Supporting our trainees in following their specific areas of interest is just one of the ways that we hope to make Emergency Medicine a more attractive, rewarding and sustainable career path. Having completed ST5 Alistair is now embarking on an exciting OOPE.
The diary of Dr Alistair Dewar (aged 29 ¾)
Starting with a blank piece of paper is always exciting.
The potential of a new Word document, an empty canvas or a clean sheet of manuscript paper can be overwhelming.
Where on earth do you begin?
Authors who suffer from ‘writer’s block’ (a problem by which, no matter how many long walks round the park are taken or how much alcohol is consumed, a new idea or ‘what to write to next’ simply will not present itself) will often employ a technique known as ‘free writing’. Pen in hand, they will write as thoughts and words come into their head, without concern for spelling, grammar or punctuation.
I’ve just completed a similar ‘free writing’ exercise – sans alcohol I hasten to add, and not because the plot of my latest novel about a boy wizard and his school friends has reached an impasse; rather that I’ve found myself in a new job. A job that hasn’t existed before.
On August 6th, I started work as a Clinical Teaching Fellow in Emergency Medicine. While the EDs across Lothian have an ever-growing reputation in the field of academia, and a number of my colleagues have taken time out of specialty training to complete pieces of research in the past, this is the first time the specialty has had a teaching fellowship post all of it its own – in short, I have a blank piece of paper. Where on earth do I begin?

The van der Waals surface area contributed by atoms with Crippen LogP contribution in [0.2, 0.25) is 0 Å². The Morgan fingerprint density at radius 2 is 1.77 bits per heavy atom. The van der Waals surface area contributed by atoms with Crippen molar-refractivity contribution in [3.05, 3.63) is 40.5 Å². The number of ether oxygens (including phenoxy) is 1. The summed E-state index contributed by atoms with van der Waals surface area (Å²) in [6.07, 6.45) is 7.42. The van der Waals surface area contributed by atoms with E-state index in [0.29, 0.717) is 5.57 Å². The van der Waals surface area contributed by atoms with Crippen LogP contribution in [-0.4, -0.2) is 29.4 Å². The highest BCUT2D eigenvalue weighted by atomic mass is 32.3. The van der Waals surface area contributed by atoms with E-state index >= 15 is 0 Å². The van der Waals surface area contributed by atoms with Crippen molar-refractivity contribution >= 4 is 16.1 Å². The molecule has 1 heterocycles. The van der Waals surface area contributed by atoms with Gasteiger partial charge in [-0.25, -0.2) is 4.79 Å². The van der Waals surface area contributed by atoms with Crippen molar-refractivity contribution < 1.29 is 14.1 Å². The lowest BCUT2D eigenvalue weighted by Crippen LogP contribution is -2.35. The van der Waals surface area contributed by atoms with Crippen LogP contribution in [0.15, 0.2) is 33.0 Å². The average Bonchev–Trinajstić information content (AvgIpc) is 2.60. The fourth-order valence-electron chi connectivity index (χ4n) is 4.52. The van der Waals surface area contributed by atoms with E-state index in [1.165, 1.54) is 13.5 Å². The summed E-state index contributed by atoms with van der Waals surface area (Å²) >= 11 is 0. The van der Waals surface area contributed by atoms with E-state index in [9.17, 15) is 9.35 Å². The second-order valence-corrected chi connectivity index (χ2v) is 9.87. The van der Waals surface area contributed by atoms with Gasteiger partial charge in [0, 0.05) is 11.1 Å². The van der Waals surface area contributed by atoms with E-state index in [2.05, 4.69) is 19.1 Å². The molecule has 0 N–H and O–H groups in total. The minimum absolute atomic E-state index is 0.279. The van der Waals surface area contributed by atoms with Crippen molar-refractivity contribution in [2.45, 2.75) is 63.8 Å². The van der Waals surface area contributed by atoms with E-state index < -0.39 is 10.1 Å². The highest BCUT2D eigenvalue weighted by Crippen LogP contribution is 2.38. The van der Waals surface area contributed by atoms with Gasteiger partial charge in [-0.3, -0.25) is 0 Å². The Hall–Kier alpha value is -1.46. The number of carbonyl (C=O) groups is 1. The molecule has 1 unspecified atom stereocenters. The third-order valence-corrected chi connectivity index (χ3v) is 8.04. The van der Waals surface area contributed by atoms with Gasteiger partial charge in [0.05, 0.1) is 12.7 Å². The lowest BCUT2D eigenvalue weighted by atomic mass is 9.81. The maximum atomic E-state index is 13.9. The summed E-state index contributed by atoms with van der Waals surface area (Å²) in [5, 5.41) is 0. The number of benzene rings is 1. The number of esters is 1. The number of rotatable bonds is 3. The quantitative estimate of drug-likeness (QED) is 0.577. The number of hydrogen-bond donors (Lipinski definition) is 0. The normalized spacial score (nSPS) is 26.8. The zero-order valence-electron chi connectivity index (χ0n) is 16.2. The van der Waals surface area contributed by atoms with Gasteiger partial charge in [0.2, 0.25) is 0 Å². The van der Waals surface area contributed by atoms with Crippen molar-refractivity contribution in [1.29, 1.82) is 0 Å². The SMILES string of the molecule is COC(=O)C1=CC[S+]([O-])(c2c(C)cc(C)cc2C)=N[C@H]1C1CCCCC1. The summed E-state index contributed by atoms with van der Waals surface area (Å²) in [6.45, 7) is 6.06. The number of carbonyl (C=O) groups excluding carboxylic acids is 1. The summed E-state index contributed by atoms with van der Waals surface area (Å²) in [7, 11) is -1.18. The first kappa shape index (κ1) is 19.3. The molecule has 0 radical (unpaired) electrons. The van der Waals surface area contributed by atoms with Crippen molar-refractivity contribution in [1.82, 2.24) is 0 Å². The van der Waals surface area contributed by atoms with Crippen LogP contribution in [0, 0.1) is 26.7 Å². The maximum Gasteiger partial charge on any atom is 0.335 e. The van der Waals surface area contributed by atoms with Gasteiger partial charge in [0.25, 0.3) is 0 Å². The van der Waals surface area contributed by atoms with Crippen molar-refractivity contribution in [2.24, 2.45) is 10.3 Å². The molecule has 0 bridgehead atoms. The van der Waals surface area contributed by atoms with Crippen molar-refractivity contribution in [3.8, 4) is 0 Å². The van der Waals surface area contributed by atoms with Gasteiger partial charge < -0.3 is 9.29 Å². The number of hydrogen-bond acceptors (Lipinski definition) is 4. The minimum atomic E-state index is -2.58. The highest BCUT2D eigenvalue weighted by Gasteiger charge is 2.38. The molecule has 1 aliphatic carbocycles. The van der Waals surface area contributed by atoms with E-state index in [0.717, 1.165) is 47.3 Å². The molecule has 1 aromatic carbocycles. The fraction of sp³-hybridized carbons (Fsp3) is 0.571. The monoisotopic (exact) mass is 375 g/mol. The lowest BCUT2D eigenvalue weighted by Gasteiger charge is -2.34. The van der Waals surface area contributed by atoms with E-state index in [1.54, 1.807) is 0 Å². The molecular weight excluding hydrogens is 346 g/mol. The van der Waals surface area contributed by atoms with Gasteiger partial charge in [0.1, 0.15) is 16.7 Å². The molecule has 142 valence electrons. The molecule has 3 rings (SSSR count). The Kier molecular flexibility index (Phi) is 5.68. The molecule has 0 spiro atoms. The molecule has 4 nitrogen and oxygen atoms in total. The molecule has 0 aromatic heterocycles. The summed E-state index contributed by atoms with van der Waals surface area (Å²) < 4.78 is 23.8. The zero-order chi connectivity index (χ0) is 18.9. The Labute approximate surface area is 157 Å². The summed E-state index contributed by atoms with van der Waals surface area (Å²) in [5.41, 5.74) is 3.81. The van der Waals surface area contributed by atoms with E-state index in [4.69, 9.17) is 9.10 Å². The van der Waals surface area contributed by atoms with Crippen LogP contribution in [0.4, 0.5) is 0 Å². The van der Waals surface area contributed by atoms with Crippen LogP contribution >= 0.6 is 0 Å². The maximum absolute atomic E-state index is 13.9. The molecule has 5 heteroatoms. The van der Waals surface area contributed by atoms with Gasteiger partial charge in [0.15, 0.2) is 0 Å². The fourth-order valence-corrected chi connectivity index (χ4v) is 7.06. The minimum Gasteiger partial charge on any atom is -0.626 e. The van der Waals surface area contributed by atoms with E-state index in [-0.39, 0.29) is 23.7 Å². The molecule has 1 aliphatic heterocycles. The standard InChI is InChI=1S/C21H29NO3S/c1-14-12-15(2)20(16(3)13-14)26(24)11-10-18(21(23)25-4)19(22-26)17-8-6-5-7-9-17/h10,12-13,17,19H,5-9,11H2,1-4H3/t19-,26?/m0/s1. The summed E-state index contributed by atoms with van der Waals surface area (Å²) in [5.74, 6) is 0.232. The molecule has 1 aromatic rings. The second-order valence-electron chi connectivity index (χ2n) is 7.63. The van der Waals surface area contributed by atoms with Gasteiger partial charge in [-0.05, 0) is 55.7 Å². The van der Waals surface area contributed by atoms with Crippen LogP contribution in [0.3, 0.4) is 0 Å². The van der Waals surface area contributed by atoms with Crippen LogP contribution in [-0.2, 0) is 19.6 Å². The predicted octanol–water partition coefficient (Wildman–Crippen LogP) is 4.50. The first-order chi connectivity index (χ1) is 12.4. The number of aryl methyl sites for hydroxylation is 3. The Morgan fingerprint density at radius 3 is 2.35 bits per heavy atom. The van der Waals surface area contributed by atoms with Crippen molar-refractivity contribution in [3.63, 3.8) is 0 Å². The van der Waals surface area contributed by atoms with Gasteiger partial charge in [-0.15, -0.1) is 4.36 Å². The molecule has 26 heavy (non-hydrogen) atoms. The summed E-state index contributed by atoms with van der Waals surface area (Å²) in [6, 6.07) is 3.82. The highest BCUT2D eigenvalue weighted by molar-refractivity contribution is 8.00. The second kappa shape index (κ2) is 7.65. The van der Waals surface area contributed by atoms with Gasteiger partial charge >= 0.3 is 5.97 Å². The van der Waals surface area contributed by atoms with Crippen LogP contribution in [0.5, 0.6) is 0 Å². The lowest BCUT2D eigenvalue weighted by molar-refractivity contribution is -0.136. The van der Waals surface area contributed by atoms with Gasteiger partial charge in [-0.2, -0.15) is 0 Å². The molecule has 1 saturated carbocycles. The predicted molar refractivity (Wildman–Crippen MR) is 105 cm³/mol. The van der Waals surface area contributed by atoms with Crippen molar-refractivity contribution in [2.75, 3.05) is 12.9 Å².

A free writing exercise. A large piece of paper and a marker pen. I want to get down everything I hope to achieve over the next two years ‘out of programme’, and then whittle the list down to set some realistic goals. Create myself a job plan, if you will.
These next two years are extremely precious – there are well-documented difficulties for senior EM trainees across the UK getting time away from their training programmes because of the pressure on training programme directors and department clinical leads to keep their rotas full. I therefore count myself very fortunate, but I am also aware of the pressure to use this time wisely.
Until August 2016, I’ll be working with the BMJ-award-winning 3RU team and the Resuscitation Research Group to complete a medical doctorate through the University of Edinburgh. We’ll be analysing the non-technical skills or human factors that affect the performance of the 3RU team as they attend to patients suffering out-of-hospital cardiac arrest, as recorded by the video cameras attached to their uniforms. Once we’ve audited their performance, we’ll try to work out the areas requiring improvement, and then design some new training and education programmes for them. We aim to achieve an enhanced 3RU team performance, and, in the long run, save more patients’ lives.
On top of my research, I have the opportunity to develop myself as a clinical teacher, and to spend more time teaching medical undergraduates and foundation doctors - in the ED, around the various NHS Lothian hospitals, in the Clinical Skills Centre at Edinburgh University, and at the Scottish Centre for Simulation and Clinical Human Factors at the Forth Valley Royal Hospital in Larbert.
So, what does a day in the life of an out-of-programme-researching Clinical Teaching Fellow look like? Well, for a start, my working day can begin at 9am – which, after the grind of a 100% clinical rota for the past seven years comes as a (temporary) relief. I still work one weekend a month in the RIE ED, so as to keep my hand in with the ever-progressing field of Emergency Medicine.
The best thing about the CTF job is the daily variability. Some days will be teaching or delivering a lecture, and some days will be running simulation sessions or small group workshops. Some days will be spent in front of a very large computer screen analysing videos, and some days will be spent out on the road with the 3RU guys. Some days will be at the library with the laptop reading through a seemingly endless list of papers, but some days will still be doing the best thing there is about EM – treating our amazing patients.
And some days… well, some days I haven’t quite worked out yet. There are still some spaces on the piece of paper to fill.